This isn’t to say that the students all felt the same. One said she “still wants to visit the US some day, but not anytime soon.” Another, who before the virus had felt so strongly about America actually switched their visa from Canada to the US, said “you would feel somewhat apprehensive to go over”, and that they’re “still trying to wrap [their] head around how Trump has dealt with COVID-19 as well as outsiders, and the mindset we’re shown in the media in general”.

While many never completely ruled out a trip to America in the future, this immediate loss of enthusiasm is clear and concerning. Part of what makes the J-1 programme so profitable for America is the fact that it basically serves as an advertising campaign to soon-to-be young professionals. Well-educated foreign people are more profitable as employees in their twenties, instead of tourists in their forties. This, for America, is possibly the worst time for these young adults to become disillusioned with the country.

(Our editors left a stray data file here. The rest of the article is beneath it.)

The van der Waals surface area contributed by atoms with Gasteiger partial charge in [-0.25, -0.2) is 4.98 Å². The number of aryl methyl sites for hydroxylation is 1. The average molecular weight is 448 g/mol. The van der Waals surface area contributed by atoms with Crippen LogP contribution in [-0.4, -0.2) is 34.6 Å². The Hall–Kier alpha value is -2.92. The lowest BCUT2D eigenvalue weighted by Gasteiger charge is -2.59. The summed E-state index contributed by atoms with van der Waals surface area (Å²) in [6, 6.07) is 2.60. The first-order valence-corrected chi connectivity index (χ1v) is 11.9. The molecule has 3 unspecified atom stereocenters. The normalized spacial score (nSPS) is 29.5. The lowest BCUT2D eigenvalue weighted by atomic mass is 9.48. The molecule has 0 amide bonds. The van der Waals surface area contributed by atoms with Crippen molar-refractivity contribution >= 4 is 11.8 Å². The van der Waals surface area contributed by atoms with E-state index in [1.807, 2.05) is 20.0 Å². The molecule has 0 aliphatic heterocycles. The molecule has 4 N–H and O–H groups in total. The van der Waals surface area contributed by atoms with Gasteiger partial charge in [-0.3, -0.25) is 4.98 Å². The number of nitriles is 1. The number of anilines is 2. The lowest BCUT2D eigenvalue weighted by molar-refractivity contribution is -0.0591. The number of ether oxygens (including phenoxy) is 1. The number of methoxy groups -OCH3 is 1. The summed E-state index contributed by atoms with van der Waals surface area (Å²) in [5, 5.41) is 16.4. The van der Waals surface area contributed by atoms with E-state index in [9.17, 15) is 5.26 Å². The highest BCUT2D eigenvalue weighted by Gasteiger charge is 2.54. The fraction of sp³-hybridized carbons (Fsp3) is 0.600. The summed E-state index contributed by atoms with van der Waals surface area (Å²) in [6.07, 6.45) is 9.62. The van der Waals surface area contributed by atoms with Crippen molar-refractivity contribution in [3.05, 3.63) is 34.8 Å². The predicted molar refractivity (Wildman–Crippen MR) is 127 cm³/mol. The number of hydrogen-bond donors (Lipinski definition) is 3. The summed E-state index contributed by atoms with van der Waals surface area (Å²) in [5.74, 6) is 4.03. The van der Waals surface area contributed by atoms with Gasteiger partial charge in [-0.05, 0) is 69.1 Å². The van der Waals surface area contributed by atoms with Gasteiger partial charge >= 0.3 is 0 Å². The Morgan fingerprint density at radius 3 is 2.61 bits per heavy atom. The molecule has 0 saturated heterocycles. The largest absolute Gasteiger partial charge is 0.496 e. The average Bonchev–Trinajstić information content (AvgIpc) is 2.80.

The idea, ultimately, is for some of these students to eventually move to America, motivated by their happy memories from their summer abroad. Instead, they’re sitting on the couch at home, watching the news as the country fails to effectively deal with a pandemic, in turn exacerbating its racial tensions, political polarisation, crushing debt, crumbling infrastructure, unaffordable healthcare, wealth inequality, controversial foreign policy, and more. 

America’s tight immigration restrictions and the economic failure of the Irish companies hired to navigate them will clearly have the most practical and immediate impact on the relationship between young Irish and the US. But long term, what will really begin to distance these two countries from one another will be moments like this, where the eyes of the world are on America, and it lets them down. 

The United States can no longer expect to completely rely on its allure while marketing itself to other countries, and it certainly cannot expect Ireland to simply follow along with whatever it does. Small failures like this one, in the context of greater ones, will continue to compromise the relationship between the two countries. America cannot continue to disappoint smart, capable, well-read young people and still expect their affection. To maintain its place in the world, and especially its relationship with Ireland, corrections need to be made soon, starting with things like this.

Jack McGee – Reporter